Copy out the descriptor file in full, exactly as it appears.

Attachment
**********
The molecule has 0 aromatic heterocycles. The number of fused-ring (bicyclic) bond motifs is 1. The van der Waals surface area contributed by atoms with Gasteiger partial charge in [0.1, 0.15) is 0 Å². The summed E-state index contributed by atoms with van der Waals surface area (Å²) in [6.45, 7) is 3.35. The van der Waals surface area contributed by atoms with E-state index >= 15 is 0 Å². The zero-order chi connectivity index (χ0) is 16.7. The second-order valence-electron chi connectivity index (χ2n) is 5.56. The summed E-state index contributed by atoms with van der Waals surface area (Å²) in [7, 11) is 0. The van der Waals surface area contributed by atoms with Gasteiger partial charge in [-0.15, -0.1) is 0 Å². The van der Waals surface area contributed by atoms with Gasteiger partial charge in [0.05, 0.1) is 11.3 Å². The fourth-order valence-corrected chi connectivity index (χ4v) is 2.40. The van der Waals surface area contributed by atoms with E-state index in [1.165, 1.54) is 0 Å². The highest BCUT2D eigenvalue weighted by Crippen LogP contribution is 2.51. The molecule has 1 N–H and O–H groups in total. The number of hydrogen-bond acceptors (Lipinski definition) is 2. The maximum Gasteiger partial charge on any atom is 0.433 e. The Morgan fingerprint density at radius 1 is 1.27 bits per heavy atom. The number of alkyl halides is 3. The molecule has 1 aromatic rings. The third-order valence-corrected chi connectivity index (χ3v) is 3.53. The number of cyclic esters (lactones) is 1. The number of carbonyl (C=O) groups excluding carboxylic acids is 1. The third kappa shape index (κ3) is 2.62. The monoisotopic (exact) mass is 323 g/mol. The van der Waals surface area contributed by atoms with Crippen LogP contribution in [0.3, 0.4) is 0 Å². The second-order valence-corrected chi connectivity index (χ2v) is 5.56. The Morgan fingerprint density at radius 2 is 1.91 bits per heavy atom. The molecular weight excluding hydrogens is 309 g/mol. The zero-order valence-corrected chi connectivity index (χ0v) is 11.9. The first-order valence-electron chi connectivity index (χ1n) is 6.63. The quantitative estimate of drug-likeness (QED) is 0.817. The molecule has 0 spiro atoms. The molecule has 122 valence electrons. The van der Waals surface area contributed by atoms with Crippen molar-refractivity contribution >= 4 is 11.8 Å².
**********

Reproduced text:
The molecule has 0 aromatic heterocycles. The number of fused-ring (bicyclic) bond motifs is 1. The van der Waals surface area contributed by atoms with Gasteiger partial charge in [0.1, 0.15) is 0 Å². The summed E-state index contributed by atoms with van der Waals surface area (Å²) in [6.45, 7) is 3.35. The van der Waals surface area contributed by atoms with E-state index >= 15 is 0 Å². The zero-order chi connectivity index (χ0) is 16.7. The second-order valence-electron chi connectivity index (χ2n) is 5.56. The summed E-state index contributed by atoms with van der Waals surface area (Å²) in [7, 11) is 0. The van der Waals surface area contributed by atoms with Gasteiger partial charge in [-0.15, -0.1) is 0 Å². The van der Waals surface area contributed by atoms with Gasteiger partial charge in [0.05, 0.1) is 11.3 Å². The fourth-order valence-corrected chi connectivity index (χ4v) is 2.40. The van der Waals surface area contributed by atoms with E-state index in [1.165, 1.54) is 0 Å². The highest BCUT2D eigenvalue weighted by Crippen LogP contribution is 2.51. The molecule has 1 N–H and O–H groups in total. The number of hydrogen-bond acceptors (Lipinski definition) is 2. The maximum Gasteiger partial charge on any atom is 0.433 e. The Morgan fingerprint density at radius 1 is 1.27 bits per heavy atom. The number of alkyl halides is 3. The molecule has 1 aromatic rings. The third-order valence-corrected chi connectivity index (χ3v) is 3.53. The number of cyclic esters (lactones) is 1. The number of carbonyl (C=O) groups excluding carboxylic acids is 1. The third kappa shape index (κ3) is 2.62. The monoisotopic (exact) mass is 323 g/mol. The van der Waals surface area contributed by atoms with Crippen LogP contribution in [0.3, 0.4) is 0 Å². The second-order valence-corrected chi connectivity index (χ2v) is 5.56. The Morgan fingerprint density at radius 2 is 1.91 bits per heavy atom. The molecular weight excluding hydrogens is 309 g/mol. The zero-order valence-corrected chi connectivity index (χ0v) is 11.9. The first-order valence-electron chi connectivity index (χ1n) is 6.63. The quantitative estimate of drug-likeness (QED) is 0.817. The molecule has 0 spiro atoms. The molecule has 122 valence electrons. The van der Waals surface area contributed by atoms with Crippen molar-refractivity contribution >= 4 is 11.8 Å².